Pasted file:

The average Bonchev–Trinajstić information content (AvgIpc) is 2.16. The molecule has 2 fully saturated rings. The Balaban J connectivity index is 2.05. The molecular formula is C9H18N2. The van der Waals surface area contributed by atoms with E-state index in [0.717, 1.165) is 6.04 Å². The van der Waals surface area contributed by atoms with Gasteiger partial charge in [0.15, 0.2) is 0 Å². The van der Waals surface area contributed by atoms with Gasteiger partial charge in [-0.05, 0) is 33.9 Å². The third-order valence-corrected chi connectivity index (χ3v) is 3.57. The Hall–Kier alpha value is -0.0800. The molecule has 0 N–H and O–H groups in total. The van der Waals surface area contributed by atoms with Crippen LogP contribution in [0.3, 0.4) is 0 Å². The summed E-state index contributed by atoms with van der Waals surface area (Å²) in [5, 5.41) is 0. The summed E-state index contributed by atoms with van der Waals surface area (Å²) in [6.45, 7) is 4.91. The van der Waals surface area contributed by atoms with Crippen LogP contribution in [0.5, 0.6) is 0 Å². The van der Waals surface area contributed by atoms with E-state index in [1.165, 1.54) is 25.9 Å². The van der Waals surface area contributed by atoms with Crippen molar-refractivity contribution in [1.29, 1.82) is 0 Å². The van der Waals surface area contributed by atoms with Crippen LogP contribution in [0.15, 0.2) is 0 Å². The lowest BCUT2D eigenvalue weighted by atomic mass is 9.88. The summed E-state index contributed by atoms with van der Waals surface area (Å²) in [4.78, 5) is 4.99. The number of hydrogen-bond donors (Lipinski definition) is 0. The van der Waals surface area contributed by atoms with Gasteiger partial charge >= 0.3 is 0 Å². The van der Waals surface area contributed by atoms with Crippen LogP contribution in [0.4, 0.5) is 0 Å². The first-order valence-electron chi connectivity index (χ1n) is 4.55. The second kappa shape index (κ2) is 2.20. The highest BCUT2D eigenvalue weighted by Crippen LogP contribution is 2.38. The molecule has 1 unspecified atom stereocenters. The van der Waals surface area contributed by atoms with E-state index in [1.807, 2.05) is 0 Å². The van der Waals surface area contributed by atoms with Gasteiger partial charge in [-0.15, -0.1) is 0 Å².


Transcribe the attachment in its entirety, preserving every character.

The average Bonchev–Trinajstić information content (AvgIpc) is 2.16. The molecule has 2 fully saturated rings. The Balaban J connectivity index is 2.05. The molecular formula is C9H18N2. The van der Waals surface area contributed by atoms with E-state index in [0.717, 1.165) is 6.04 Å². The van der Waals surface area contributed by atoms with Gasteiger partial charge in [0.15, 0.2) is 0 Å². The van der Waals surface area contributed by atoms with Gasteiger partial charge in [-0.05, 0) is 33.9 Å². The third-order valence-corrected chi connectivity index (χ3v) is 3.57. The Hall–Kier alpha value is -0.0800. The molecule has 0 N–H and O–H groups in total. The van der Waals surface area contributed by atoms with Crippen LogP contribution in [0.3, 0.4) is 0 Å². The summed E-state index contributed by atoms with van der Waals surface area (Å²) in [5, 5.41) is 0. The summed E-state index contributed by atoms with van der Waals surface area (Å²) in [6.45, 7) is 4.91. The van der Waals surface area contributed by atoms with Crippen LogP contribution in [0.5, 0.6) is 0 Å². The van der Waals surface area contributed by atoms with E-state index in [1.165, 1.54) is 25.9 Å². The van der Waals surface area contributed by atoms with Crippen molar-refractivity contribution in [1.29, 1.82) is 0 Å². The van der Waals surface area contributed by atoms with Crippen LogP contribution in [0.15, 0.2) is 0 Å². The lowest BCUT2D eigenvalue weighted by atomic mass is 9.88. The summed E-state index contributed by atoms with van der Waals surface area (Å²) in [4.78, 5) is 4.99. The number of hydrogen-bond donors (Lipinski definition) is 0. The van der Waals surface area contributed by atoms with Gasteiger partial charge >= 0.3 is 0 Å². The van der Waals surface area contributed by atoms with Crippen LogP contribution in [0.4, 0.5) is 0 Å². The first-order valence-electron chi connectivity index (χ1n) is 4.55. The second kappa shape index (κ2) is 2.20. The highest BCUT2D eigenvalue weighted by Crippen LogP contribution is 2.38. The molecule has 1 unspecified atom stereocenters. The van der Waals surface area contributed by atoms with E-state index in [1.807, 2.05) is 0 Å². The van der Waals surface area contributed by atoms with Gasteiger partial charge in [-0.15, -0.1) is 0 Å².